With the increase of online shopping websites, it is essential that any e-commerce website has to have a security protocol that provides a secure channel between two machines operating over the Internet or even an internal network.
SSL put simply is the https:// shown in the address bar, it is the secure connection between your computer and the website. An SSL should be used when there are logins, payments or other private information being sent to protect that data.
As of September 3, 2015, 26.6% of the Internet's 144,531 most popular websites have a secure implementation of HTTPS [Source:Trustworthinternet].
What is SSL?
SSL (Secure Sockets Layer) is a standard security technology for establishing an encrypted link between a server and a client typically a web server (website) and a browser. SSL allows sensitive information to be transmitted securely. Normally, data sent between browsers and web servers is sent in plain text leaving you vulnerable to eavesdropping (If an attacker is able to intercept all data being between a browser and a web server they can see and use that information)
Web browsers know how to trust HTTPS websites based on certificate authorities that come pre-installed in their software. Certificate authorities (such as Symantec, Comodo, and GeoTrust) are in this way being trusted by web browser creators to provide valid certificates.
HTTPS is especially important over insecure networks (such as public WiFi access points), as anyone on the same local network can eavesdrop and discover sensitive information not protected by HTTPS.
There are a few classes and different types of SSL certificates available for purchase from QuickSSL to True BusinessID and True BusinessID Wildcard, some display more prominent, others allow you to secure multiple domain names but ultimately they all secure the website.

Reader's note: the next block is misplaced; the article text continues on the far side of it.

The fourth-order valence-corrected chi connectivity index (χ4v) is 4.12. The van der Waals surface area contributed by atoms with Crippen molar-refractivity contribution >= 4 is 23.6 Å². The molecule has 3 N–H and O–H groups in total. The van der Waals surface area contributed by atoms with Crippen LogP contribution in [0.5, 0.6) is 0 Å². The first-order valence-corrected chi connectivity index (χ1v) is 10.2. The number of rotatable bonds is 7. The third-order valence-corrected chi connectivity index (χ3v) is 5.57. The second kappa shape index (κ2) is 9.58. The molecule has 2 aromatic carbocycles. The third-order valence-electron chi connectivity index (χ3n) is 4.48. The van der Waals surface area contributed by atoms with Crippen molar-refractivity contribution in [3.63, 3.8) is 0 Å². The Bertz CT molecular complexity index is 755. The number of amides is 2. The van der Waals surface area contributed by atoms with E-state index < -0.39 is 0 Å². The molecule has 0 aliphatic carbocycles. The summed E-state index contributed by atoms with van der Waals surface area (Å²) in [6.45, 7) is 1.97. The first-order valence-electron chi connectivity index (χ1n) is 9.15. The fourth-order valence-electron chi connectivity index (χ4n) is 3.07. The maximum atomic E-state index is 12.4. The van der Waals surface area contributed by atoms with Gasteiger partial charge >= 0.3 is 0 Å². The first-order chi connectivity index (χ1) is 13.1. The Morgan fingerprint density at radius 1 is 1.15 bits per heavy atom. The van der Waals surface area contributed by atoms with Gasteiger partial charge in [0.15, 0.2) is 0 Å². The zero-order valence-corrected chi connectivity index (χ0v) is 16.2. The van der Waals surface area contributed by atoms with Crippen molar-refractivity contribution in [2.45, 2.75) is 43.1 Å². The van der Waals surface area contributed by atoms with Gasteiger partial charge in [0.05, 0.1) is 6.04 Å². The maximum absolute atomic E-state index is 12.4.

How Does the SSL Certificate Create a Secure Connection?
When a browser attempts to access a website that is secured by SSL, the browser and the web server establish an SSL connection using a process called an "SSL Handshake". Note that the SSL Handshake is invisible to the user and happens instantaneously.
Essentially, three keys are used to set up the SSL connection: the public, private, and session keys. Anything encrypted with the public key can only be decrypted with the private key and vice versa.
Because encrypting and decrypting with private and public key takes a lot of processing power, they are only used during the SSL Handshake to create a symmetric session key. After the secure connection is made, the session key is used to encrypt all transmitted data.
Why Do I Need SSL
One of the most important components of online business is creating a trusted environment where potential customers feel confident in making purchases. Browsers give visual cues, such as a lock icon or a green bar, to help visitors know when their connection is secured.
If your site collects credit card information you are required to have an SSL Certificate. If your site has a login section or sends/receives other private information (street address, phone number, health records, etc.), you should use SSL Certificates to protect that data.